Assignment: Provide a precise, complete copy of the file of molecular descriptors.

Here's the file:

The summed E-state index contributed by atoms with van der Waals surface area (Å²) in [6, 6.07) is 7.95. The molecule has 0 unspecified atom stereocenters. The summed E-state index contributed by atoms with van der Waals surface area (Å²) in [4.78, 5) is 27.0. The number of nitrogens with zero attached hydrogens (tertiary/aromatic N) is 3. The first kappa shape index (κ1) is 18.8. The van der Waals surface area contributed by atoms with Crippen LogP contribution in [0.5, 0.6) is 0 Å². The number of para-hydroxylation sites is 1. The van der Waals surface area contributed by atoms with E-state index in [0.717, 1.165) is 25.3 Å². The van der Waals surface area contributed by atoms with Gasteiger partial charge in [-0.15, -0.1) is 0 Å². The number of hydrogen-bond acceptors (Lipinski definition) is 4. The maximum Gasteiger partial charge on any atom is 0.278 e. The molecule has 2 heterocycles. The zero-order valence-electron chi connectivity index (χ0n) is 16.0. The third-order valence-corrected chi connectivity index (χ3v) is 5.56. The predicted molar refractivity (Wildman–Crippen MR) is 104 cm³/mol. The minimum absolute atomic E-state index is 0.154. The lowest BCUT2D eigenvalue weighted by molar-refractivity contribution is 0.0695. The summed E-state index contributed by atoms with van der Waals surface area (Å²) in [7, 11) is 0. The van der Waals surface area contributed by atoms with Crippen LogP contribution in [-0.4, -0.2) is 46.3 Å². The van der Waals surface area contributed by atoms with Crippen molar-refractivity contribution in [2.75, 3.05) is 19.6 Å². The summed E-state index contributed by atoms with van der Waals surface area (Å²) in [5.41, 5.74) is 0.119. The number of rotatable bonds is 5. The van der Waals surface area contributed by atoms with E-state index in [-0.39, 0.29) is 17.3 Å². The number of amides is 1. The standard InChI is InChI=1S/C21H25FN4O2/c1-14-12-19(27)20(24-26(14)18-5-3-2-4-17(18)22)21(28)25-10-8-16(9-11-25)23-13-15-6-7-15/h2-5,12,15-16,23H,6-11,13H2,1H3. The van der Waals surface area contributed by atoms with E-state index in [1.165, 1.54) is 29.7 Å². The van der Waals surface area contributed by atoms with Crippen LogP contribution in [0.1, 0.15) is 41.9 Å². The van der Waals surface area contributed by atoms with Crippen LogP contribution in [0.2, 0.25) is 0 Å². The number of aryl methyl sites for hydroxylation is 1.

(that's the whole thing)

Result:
The summed E-state index contributed by atoms with van der Waals surface area (Å²) in [6, 6.07) is 7.95. The molecule has 0 unspecified atom stereocenters. The summed E-state index contributed by atoms with van der Waals surface area (Å²) in [4.78, 5) is 27.0. The number of nitrogens with zero attached hydrogens (tertiary/aromatic N) is 3. The first kappa shape index (κ1) is 18.8. The van der Waals surface area contributed by atoms with Crippen LogP contribution in [0.5, 0.6) is 0 Å². The number of para-hydroxylation sites is 1. The van der Waals surface area contributed by atoms with E-state index in [0.717, 1.165) is 25.3 Å². The van der Waals surface area contributed by atoms with Gasteiger partial charge in [-0.15, -0.1) is 0 Å². The number of hydrogen-bond acceptors (Lipinski definition) is 4. The maximum Gasteiger partial charge on any atom is 0.278 e. The molecule has 2 heterocycles. The zero-order valence-electron chi connectivity index (χ0n) is 16.0. The third-order valence-corrected chi connectivity index (χ3v) is 5.56. The predicted molar refractivity (Wildman–Crippen MR) is 104 cm³/mol. The minimum absolute atomic E-state index is 0.154. The lowest BCUT2D eigenvalue weighted by molar-refractivity contribution is 0.0695. The summed E-state index contributed by atoms with van der Waals surface area (Å²) in [7, 11) is 0. The van der Waals surface area contributed by atoms with Crippen LogP contribution in [-0.4, -0.2) is 46.3 Å². The van der Waals surface area contributed by atoms with Crippen molar-refractivity contribution in [2.75, 3.05) is 19.6 Å². The summed E-state index contributed by atoms with van der Waals surface area (Å²) in [5.41, 5.74) is 0.119. The number of rotatable bonds is 5. The van der Waals surface area contributed by atoms with E-state index in [-0.39, 0.29) is 17.3 Å². The number of amides is 1. The standard InChI is InChI=1S/C21H25FN4O2/c1-14-12-19(27)20(24-26(14)18-5-3-2-4-17(18)22)21(28)25-10-8-16(9-11-25)23-13-15-6-7-15/h2-5,12,15-16,23H,6-11,13H2,1H3. The van der Waals surface area contributed by atoms with E-state index in [1.165, 1.54) is 29.7 Å². The van der Waals surface area contributed by atoms with Crippen LogP contribution in [0.1, 0.15) is 41.9 Å². The van der Waals surface area contributed by atoms with Crippen LogP contribution in [0.2, 0.25) is 0 Å². The number of aryl methyl sites for hydroxylation is 1.